Meaning – Earthquake resistant: Key is to allow the building to swinghttps://indianexpress.com/article/explained/explained-biggest-killer-earthquakes-1900-2014/

Meaning – Earthquake resistant: Key is to allow the building to swing

Toll from the Nepal earthquake is past 4,000. Over the last 114 years, 48 quakes have killed 5,000 people or more.

A destroyed building in Nepal after the earthquake. (Source: Associated Press)
A destroyed building in Nepal after the earthquake. (Source: Associated Press)

Toll from the Nepal earthquake is past 4,000. Over the last 114 years, 48 quakes have killed 5,000 people or more

quakes

Meaning: Earthquake resistant: Key is to allow the building to swing

Quake-resistant buildings, an expression being widely used these days, refer to buildings that are designed to withstand the shock of earthquakes and not crumble. Depending on the seismic zone they are in, buildings are constructed to withstand a certain magnitude of earthquake. But earthquake-resistant is not earthquake-proof. Faced with earthquakes of higher magnitudes, they would go down.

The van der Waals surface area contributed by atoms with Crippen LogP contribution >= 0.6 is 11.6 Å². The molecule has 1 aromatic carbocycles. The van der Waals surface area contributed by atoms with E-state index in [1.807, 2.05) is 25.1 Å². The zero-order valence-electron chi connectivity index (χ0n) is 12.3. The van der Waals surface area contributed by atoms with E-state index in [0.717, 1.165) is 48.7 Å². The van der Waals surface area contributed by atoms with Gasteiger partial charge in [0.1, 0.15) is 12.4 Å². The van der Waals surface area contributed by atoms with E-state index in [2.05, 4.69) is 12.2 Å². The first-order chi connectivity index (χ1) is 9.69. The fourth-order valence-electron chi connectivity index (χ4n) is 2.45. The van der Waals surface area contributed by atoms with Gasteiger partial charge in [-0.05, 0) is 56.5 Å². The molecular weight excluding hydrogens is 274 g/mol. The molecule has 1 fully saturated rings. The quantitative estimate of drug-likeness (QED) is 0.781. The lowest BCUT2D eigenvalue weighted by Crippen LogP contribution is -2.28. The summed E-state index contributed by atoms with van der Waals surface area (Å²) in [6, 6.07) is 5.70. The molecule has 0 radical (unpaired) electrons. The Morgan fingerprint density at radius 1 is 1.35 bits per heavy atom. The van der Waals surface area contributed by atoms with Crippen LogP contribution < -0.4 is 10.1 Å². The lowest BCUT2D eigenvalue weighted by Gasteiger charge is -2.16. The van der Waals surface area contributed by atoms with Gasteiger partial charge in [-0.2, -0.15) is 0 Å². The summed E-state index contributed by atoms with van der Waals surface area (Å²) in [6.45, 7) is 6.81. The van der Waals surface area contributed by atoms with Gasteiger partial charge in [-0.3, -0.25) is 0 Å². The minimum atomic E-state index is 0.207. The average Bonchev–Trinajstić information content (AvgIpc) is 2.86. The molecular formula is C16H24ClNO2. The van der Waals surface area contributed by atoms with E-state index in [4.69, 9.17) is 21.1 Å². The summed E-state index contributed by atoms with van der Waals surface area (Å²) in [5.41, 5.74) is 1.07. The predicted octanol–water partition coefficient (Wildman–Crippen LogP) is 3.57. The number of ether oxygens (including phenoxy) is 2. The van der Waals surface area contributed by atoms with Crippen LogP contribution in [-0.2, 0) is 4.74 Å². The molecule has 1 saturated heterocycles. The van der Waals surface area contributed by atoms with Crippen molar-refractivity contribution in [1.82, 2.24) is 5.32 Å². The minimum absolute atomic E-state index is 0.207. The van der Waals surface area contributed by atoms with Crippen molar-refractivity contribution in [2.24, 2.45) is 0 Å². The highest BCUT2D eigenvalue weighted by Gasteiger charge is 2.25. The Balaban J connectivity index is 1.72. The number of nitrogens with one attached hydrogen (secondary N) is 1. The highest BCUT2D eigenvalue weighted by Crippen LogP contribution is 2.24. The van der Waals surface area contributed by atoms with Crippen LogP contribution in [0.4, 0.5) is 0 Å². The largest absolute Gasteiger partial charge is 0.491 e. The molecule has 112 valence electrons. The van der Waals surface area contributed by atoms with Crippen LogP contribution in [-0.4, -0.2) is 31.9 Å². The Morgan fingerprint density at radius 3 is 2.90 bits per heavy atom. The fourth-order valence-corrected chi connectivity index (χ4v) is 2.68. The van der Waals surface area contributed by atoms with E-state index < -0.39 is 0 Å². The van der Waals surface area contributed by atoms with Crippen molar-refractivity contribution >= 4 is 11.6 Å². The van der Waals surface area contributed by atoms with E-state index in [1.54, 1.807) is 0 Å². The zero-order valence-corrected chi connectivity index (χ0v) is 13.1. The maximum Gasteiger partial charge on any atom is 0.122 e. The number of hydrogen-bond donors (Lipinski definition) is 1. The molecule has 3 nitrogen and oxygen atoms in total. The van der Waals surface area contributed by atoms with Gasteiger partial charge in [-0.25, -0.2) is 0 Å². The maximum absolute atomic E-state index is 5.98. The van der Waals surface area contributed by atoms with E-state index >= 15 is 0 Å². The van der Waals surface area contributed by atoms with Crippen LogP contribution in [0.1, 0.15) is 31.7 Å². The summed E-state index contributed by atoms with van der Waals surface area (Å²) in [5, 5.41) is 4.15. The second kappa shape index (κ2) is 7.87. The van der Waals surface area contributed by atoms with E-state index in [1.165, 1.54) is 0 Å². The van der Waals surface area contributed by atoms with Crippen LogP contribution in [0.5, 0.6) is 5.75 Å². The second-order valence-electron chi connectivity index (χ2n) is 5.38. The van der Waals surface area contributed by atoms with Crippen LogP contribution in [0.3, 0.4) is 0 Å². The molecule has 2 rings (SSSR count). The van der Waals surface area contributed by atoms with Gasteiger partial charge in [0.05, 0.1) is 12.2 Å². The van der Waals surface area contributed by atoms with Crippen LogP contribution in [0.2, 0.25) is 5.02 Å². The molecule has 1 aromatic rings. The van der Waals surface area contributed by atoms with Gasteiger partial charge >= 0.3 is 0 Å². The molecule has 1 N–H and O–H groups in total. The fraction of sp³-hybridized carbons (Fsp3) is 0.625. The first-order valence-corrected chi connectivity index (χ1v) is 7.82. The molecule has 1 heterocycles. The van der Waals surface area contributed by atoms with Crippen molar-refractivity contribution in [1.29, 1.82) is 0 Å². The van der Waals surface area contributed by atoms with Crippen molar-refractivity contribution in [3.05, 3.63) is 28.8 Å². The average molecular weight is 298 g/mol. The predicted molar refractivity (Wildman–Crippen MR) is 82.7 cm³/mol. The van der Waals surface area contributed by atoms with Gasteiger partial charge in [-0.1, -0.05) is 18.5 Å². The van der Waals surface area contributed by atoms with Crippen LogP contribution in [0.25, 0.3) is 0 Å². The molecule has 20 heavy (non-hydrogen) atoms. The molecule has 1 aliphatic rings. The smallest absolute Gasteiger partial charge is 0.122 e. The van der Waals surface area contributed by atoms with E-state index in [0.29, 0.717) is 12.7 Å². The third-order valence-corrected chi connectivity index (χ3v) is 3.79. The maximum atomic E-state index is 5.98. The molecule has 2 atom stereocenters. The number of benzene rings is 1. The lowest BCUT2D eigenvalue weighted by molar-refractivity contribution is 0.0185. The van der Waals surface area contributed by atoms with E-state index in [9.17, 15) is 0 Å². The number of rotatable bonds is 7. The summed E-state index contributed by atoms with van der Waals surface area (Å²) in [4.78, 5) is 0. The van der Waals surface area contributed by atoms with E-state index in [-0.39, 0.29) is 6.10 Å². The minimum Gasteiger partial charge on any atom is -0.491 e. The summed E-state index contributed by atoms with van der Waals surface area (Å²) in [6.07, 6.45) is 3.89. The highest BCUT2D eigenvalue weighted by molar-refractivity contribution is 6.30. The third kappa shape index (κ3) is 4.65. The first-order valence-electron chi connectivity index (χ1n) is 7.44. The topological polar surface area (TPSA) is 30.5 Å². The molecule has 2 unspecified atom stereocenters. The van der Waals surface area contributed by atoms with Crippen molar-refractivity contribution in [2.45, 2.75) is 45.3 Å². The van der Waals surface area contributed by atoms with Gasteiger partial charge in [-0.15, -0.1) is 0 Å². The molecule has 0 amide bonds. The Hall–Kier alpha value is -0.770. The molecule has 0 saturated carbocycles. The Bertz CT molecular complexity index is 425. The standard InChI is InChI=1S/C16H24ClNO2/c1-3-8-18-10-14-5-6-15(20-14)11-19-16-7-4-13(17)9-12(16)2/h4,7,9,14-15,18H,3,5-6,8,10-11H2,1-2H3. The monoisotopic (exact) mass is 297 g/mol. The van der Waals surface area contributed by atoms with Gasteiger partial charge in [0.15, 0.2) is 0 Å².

The key idea in making a building earthquake-resistant is to make it ductile, that is, to give it a certain flexibility to shake horizontally. Stiff buildings, when faced with earthquakes, would go down, but the flexible ones would sway and come back to their original position. The idea is to soften the impact of the earthquake, and to let the building absorb the energy.

Most of the newer high-rises these days, especially those in the high-seismic regions, are constructed to withstand the impact of earthquakes of up to a certain strength. Older buildings can also be retrofitted with technologies to make them resistant, even though it involves investments of time and funds. It makes sense to build an earthquake-resistant building — experts say the cost differential in newer buildings is not more than 15 to 20 per cent of the original cost. Retrofitting, on the other hand, might be more expensive.